Anier García believes Cuban athletes need to participate in more international events. Photo:

On the morning of September 25, 2000, all of Cuba ran the 110 meters hurdles with the Santiago de Cuba native who was born to accomplish great things. During the race's unforgettable 13 seconds, there were chants of Anier! Anier! at every hurdle that carried him to Olympic glory.

The star named García kneeled on the Sydney Olympic finish line after leaving the U.S. favorites Terrence Tramell, Mark Crear and Allen Johnson behind, while on the other side of the planet, his name was engraved in the hearts of 11 million Cubans.   

Almost 17 years later, Anier García returns to the track, but this time offering guidance and advice in hopes of maintaining the Cuban school's history of success in the hurdles. Granma took advantage of the opportunity to talk with the two-time Olympic medalist to learn more about his opinions on prospects for Cuban athletics.

How doesAnier García rate the current condition of athletics in our country?

The human talent we have, in several individuals. Nevertheless, there's a deficit in international competition experience, which is key to reaching a high level, above all in the case of track events.

I believe satisfactory work is being done in athletics. Several projects are being undertaken to improve the quality of our athletes on the competitive plane, which we hope will bring big results.

Athletics is going to make a 180 degree turn-around. This is a sport that has always contributed many medals for Cuba in international multi-sport events. This is the commitment of athletes and of all those working in the federation: Yipsi Moreno, Javier Sotomayor, Alberto Juantorena, the national commissioner Agustín Abril and me - now contributing my grain of salt. I believe we're taking the right path. Right now, there are many young talents. For example, we have three triple jumper in the cadet category: Jordan A. Díaz, Yusniel Jarrín and Mailón Mesa, who are leading the world rankings in this discipline.

So, in order to raise the bar, it is absolutely imperative to compete…

Contact with the rest of the world is different. Here internally, we have our races, but they only serve as a support to the trainers, as evaluations of the work. That's their purpose. It's not the same running every day at the Pan American Stadium with your teammates, as it is to feel the rhythm of a world-class sprinter at your side who does the 100 meters in less than 10 seconds. It's an impacting element that develops you as an athlete, demanding that you get to a point you didn't believe was possible.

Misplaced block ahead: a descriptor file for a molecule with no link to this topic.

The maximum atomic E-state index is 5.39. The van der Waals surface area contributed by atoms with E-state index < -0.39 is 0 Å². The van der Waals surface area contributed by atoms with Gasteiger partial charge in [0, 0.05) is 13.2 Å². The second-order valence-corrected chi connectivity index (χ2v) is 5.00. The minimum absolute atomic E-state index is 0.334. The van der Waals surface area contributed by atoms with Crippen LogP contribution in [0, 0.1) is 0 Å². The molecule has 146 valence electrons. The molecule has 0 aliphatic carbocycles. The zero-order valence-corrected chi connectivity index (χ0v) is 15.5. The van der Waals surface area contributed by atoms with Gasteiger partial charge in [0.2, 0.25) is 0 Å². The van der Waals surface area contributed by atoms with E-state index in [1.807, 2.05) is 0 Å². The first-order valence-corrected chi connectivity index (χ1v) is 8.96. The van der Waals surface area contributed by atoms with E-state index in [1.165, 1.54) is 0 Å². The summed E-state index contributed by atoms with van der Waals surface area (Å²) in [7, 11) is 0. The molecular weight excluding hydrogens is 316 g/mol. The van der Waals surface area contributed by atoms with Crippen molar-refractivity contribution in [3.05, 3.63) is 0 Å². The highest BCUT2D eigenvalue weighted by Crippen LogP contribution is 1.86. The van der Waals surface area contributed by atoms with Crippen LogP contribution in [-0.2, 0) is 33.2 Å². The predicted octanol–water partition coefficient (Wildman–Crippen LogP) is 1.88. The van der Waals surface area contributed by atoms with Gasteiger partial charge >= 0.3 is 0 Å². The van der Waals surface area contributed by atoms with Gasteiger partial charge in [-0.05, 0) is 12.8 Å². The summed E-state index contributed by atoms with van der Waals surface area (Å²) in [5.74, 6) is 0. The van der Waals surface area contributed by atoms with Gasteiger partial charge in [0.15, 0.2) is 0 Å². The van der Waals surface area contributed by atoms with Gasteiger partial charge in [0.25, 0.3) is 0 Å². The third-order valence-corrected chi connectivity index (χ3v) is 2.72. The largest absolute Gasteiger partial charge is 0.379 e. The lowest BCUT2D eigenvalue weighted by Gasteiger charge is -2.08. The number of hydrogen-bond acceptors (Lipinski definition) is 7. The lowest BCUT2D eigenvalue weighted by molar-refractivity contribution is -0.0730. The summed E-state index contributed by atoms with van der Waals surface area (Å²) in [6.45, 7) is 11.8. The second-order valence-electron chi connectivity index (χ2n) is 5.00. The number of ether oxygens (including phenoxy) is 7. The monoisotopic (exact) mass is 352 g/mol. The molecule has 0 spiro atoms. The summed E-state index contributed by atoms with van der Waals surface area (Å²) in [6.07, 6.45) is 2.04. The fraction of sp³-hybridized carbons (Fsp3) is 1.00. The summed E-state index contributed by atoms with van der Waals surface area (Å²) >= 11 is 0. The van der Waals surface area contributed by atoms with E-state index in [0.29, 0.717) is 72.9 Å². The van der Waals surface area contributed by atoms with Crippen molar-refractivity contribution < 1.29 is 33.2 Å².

What is Anier García doing now?

I was working in Mexico for a while, but I am collaborating with the federation now at the cadet level and directly supporting the short hurdles coach Ramiro Álvarez. Although I'm not here permanently, I participate in the daily trainings since I've just returned.

How do you evaluate the men's short hurdles team, now with Dayron Robles back?

In the short hurdles, we have Yordan L. O'Farrill, the promising young Roger Iribarne, and now Dayron, who has rejoined the team. What we need is to participate in more high level events, so they can get to know the world.

The 110 meter hurdles has been a challenging competition year after year. It is an event that stays at the top and the Cuban school of hurdles, in my opinion, is still relevant. Just like in the triple jump, new figures are always emerging.

Iribarne and O'Farrill are on the right path, although a few internal questions must still be addressed. When you change trainers, there are repercussions in performance. The training exercises are different and everybody has their own little book… at times things aren't entirely assimilated. But nevertheless, in general I see them doing well…

Dayron hasn't raced in two years, and the fact that he got to the finish line in

Barrientos is very laudable. I was in a similar situation in 2004, prior to the Athens Olympics, and I had to run several races like that to recover my competitive condition. I am convinced that, yes, he can come back. I have confidence in him. We had the opportunity to talk, and I could see how realistic and focused he is. That's why I'm convinced he will reach his goals.